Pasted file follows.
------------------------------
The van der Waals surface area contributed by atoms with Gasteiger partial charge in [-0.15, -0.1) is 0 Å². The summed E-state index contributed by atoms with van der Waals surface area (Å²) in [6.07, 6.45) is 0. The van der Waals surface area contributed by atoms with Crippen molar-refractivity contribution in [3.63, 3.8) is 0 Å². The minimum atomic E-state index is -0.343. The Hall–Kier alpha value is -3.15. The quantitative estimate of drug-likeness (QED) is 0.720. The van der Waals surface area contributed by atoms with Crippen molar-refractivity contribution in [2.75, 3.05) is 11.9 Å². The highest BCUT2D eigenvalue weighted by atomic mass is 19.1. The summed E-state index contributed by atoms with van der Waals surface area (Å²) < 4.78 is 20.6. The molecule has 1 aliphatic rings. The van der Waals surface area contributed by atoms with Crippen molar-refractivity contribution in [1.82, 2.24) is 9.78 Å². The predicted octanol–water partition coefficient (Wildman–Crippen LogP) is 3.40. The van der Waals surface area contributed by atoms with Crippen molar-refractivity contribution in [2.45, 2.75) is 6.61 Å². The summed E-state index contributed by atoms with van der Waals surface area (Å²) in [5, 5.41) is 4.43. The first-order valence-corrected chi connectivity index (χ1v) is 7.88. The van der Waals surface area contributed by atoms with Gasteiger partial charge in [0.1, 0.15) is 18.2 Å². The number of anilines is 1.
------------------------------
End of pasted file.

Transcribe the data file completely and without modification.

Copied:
The van der Waals surface area contributed by atoms with Gasteiger partial charge in [-0.15, -0.1) is 0 Å². The summed E-state index contributed by atoms with van der Waals surface area (Å²) in [6.07, 6.45) is 0. The van der Waals surface area contributed by atoms with Crippen molar-refractivity contribution in [3.63, 3.8) is 0 Å². The minimum atomic E-state index is -0.343. The Hall–Kier alpha value is -3.15. The quantitative estimate of drug-likeness (QED) is 0.720. The van der Waals surface area contributed by atoms with Crippen molar-refractivity contribution in [2.75, 3.05) is 11.9 Å². The highest BCUT2D eigenvalue weighted by atomic mass is 19.1. The summed E-state index contributed by atoms with van der Waals surface area (Å²) < 4.78 is 20.6. The molecule has 1 aliphatic rings. The van der Waals surface area contributed by atoms with Crippen molar-refractivity contribution in [1.82, 2.24) is 9.78 Å². The predicted octanol–water partition coefficient (Wildman–Crippen LogP) is 3.40. The van der Waals surface area contributed by atoms with Crippen molar-refractivity contribution in [2.45, 2.75) is 6.61 Å². The summed E-state index contributed by atoms with van der Waals surface area (Å²) in [5, 5.41) is 4.43. The first-order valence-corrected chi connectivity index (χ1v) is 7.88. The van der Waals surface area contributed by atoms with Gasteiger partial charge in [0.1, 0.15) is 18.2 Å². The number of anilines is 1.